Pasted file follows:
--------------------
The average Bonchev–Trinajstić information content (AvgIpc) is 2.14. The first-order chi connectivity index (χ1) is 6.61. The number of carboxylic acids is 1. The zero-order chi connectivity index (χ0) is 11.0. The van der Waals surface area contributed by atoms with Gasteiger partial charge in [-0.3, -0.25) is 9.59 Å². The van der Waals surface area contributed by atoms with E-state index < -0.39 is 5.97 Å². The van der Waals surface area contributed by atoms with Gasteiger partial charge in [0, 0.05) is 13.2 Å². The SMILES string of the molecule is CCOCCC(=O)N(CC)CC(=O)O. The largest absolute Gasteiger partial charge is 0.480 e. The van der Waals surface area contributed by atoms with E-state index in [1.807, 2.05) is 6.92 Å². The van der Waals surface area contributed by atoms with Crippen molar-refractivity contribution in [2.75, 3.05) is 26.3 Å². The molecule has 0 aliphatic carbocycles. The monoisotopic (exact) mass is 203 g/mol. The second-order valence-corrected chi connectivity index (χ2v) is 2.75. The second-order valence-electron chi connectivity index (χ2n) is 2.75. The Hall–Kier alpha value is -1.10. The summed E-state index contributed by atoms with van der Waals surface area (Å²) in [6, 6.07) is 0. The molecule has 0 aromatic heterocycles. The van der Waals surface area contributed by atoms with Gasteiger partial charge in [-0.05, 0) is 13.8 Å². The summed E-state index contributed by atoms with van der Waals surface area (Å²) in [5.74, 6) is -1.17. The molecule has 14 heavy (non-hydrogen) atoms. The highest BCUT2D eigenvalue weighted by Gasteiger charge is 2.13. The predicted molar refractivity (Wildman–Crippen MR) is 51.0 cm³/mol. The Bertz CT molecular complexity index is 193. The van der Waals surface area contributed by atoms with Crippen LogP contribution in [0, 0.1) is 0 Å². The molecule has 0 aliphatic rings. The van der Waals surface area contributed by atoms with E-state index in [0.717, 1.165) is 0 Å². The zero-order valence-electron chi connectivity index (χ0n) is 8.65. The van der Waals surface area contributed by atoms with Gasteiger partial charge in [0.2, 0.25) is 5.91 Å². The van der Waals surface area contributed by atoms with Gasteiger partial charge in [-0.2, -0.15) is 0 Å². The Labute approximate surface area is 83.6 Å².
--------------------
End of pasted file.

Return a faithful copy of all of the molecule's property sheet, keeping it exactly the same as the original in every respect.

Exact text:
The average Bonchev–Trinajstić information content (AvgIpc) is 2.14. The first-order chi connectivity index (χ1) is 6.61. The number of carboxylic acids is 1. The zero-order chi connectivity index (χ0) is 11.0. The van der Waals surface area contributed by atoms with Gasteiger partial charge in [-0.3, -0.25) is 9.59 Å². The van der Waals surface area contributed by atoms with E-state index < -0.39 is 5.97 Å². The van der Waals surface area contributed by atoms with Gasteiger partial charge in [0, 0.05) is 13.2 Å². The SMILES string of the molecule is CCOCCC(=O)N(CC)CC(=O)O. The largest absolute Gasteiger partial charge is 0.480 e. The van der Waals surface area contributed by atoms with E-state index in [1.807, 2.05) is 6.92 Å². The van der Waals surface area contributed by atoms with Crippen molar-refractivity contribution in [2.75, 3.05) is 26.3 Å². The molecule has 0 aliphatic carbocycles. The monoisotopic (exact) mass is 203 g/mol. The second-order valence-corrected chi connectivity index (χ2v) is 2.75. The second-order valence-electron chi connectivity index (χ2n) is 2.75. The Hall–Kier alpha value is -1.10. The summed E-state index contributed by atoms with van der Waals surface area (Å²) in [6, 6.07) is 0. The molecule has 0 aromatic heterocycles. The van der Waals surface area contributed by atoms with Gasteiger partial charge in [-0.05, 0) is 13.8 Å². The summed E-state index contributed by atoms with van der Waals surface area (Å²) in [5.74, 6) is -1.17. The molecule has 14 heavy (non-hydrogen) atoms. The highest BCUT2D eigenvalue weighted by Gasteiger charge is 2.13. The predicted molar refractivity (Wildman–Crippen MR) is 51.0 cm³/mol. The Bertz CT molecular complexity index is 193. The van der Waals surface area contributed by atoms with Crippen LogP contribution in [0, 0.1) is 0 Å². The molecule has 0 aliphatic rings. The van der Waals surface area contributed by atoms with E-state index in [0.717, 1.165) is 0 Å². The zero-order valence-electron chi connectivity index (χ0n) is 8.65. The van der Waals surface area contributed by atoms with Gasteiger partial charge in [0.2, 0.25) is 5.91 Å². The van der Waals surface area contributed by atoms with Gasteiger partial charge in [-0.2, -0.15) is 0 Å². The Labute approximate surface area is 83.6 Å².